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There’s something about (the People’s Bank of) China

March 2: China gets a rate cut for the second time in three months. Plus, get your smartphone at the ready for the World Mobile Congress


 

MORNING-PLAYBOOK-STORY

How much economic data can you handle?

Get ready, because this week is scheduled to be a busy one, with economic numbers – from manufacturing growth to inflation – already coming thick and fast this morning from Asia and the eurozone, with more to come from North America throughout the day. Over the weekend, the big news was a rate cut from the Chinese central bank, the second such cut in three months. In Canada, today will see the current account deficit, and tomorrow will bring fourth-quarter GDP and an earnings report from Scotiabank, the last of the big six banks to report their Q1 earnings.

The main event on the calendar this week is the Bank of Canada’s policy announcement on Wednesday, and speculation over a possible benchmark rate cut has been building since last week, amid more signs that Canadian inflation is slowing. In Europe, the European Central Bank will provide the first dose this week of a controversial stimulus program, called quantitative easing. (You can read a bit more about how, and whether, QE works, here.) Janet Yellen, the chair of the U.S. Fed, will also give a speech on banking regulation tomorrow evening.

If you’re into tech, this week will be a fun one for you. The World Mobile Congress has begun in Barcelona, and since this is an entire event about smartphones, you can expect every second to be live-blogged and live-tweeted. Mark Zuckerberg is the headliner today, and he’ll be speaking around noon (Toronto time.)

A rate cut for China. The People’s Bank of China (PBoC) cut both the benchmark interest rate and the one-year deposit rate by a quarter of a per cent (also called 25 basis points.) The cut is the second this winter – the last cut was in late November, and was the first such cut in two years – and it comes amidst worry over falling prices and slowing manufacturing growth. The last inflation numbers were at 0.8 per cent, the lowest since the financial crisis, as prices for producers have been falling for more than three straight years. China also has massive amounts of debt, and an extremely hot real estate market. The move pushed an equity rally in Asia and the Pacific, with Australia in particular feeling the boost this morning, amidst their own disinflation worries. If you’re closely following China, the FT‘s Alphaville blog (which is not behind their paywall) offers some analysis here on whether the move was impressive or, given the scale of the slowdown, actually timid.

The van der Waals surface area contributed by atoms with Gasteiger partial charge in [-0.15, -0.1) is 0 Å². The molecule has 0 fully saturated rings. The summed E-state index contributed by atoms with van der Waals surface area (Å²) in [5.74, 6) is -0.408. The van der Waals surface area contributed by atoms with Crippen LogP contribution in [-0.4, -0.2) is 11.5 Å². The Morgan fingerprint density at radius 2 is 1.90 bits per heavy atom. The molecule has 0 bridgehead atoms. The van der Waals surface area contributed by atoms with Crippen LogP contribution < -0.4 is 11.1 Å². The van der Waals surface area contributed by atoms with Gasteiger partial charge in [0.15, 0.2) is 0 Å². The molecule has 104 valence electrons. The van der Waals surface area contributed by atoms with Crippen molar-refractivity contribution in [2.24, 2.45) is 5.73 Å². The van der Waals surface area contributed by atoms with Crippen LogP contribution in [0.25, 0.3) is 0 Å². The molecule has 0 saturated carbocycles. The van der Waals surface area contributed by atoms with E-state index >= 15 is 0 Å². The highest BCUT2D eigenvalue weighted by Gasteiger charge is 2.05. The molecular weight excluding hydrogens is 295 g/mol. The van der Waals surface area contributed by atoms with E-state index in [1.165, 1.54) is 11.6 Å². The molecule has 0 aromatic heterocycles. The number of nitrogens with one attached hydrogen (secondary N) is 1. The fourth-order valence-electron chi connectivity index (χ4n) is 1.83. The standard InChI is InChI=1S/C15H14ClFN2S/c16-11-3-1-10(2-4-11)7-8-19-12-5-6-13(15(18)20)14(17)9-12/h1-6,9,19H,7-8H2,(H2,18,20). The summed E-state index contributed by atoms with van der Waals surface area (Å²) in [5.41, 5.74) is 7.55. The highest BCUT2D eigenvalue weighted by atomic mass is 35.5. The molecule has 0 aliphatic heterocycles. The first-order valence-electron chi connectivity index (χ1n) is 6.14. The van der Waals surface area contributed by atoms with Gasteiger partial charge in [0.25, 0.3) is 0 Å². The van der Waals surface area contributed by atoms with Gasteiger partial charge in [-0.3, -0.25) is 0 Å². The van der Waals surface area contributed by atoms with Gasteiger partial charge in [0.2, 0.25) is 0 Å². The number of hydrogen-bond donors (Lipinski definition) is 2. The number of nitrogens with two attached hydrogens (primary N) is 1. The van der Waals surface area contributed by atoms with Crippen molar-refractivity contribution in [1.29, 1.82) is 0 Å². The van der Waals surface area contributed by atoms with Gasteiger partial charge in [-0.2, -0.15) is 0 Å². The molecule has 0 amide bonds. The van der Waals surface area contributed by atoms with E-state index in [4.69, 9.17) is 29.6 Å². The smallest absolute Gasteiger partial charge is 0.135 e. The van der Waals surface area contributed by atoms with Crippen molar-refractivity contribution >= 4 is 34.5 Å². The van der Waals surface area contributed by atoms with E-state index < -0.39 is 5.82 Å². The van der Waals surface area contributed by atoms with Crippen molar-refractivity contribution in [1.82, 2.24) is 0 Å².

Falling prices and a sputtering manufacturing industry. The picture for the eurozone doesn’t feel particularly bright and sunny this morning: inflation numbers indicate that prices fell for the third straight month in February. At a 0.3 per cent decline, the decrease was half that of January, which saw a drop in prices of 0.6 per cent, and central bankers are watching closely to see what the first dose of a massive bond-buying program (QE) will have in the coming month. Meanwhile, manufacturing numbers for the eurozone are just barely clinging to growth, as the Purchasing Manager’s Index (PMI) stuck to 51 for last month (50 separates growth from contraction.) But, as always, the picture is very mixed across the eurozone and Europe as a whole as many countries have released their national numbers today and yesterday. Ireland saw a scorching 57.5 PMI last month, while Italian manufacturing managed to inch back into growth, and U.K. manufacturing stayed strong, growing to 54.1.

How does Canada compare to Japan, before the bubble burst? The answer is debt levels, but the difference is one of kind: in Japan, high corporate debt and low housing debt, and in Canada, the reverse, according to Taiwanese-American economist Richard Koo. Maclean’s Andrew Hepburn talked to Koo about whether Canada is at risk of falling into a balance-sheet recession, when’s the best time for fiscal stimulus, and where Canadian and Australian spending habits differ. The tax-free savings debate also continued over the weekend, with Jennifer Robson making the case for keeping contribution levels as they are – and worrying less about wealthy Canadians gaming the system.

On your smartphones . . .  and ready, set, go. You can feel the hype all the way from Spain, after the World Mobile Congress began yesterday. The congress is basically devoted to phones, and with major tech companies including Facebook looking to boost their brands (or, ahem, their advertising revenue) through mobile, there are some big announcements and big names, including Samsung’s curved screens (apparently a big deal, who knew), a showing by Mark Zuckerberg, and a keynote speech by Google’s Sundar Pichai, both today. Other highlights could include more debate over the appeal of smart watches, and an announcement from BlackBerry tomorrow on plans for new devices.

An undocumented migrant rose to the top-ranks of the banking industry. Ever feel like your economic news could use a human touch? Here’s the story for you: Julissa Arce, from Mexico, went from running a funnel cake stand in Texas to the top strata of Goldman Sachs and Merrill Lynch, all on forged immigration papers. She’s since gained U.S. citizenship and left the industry to campaign for immigrant rights, and her story is especially timely, after funding for the Department of Homeland Security nearly collapsed on Friday over Republican opposition to Obama’s immigration reforms. It’s also just a really good read.

Need to know:
TSX: 15, 234.34 (-6.82), Friday
Loonie: 79.98 (+0.15 cents), Friday
Oil (WTI): $48.77, Monday morning (7:15 a.m.)


 

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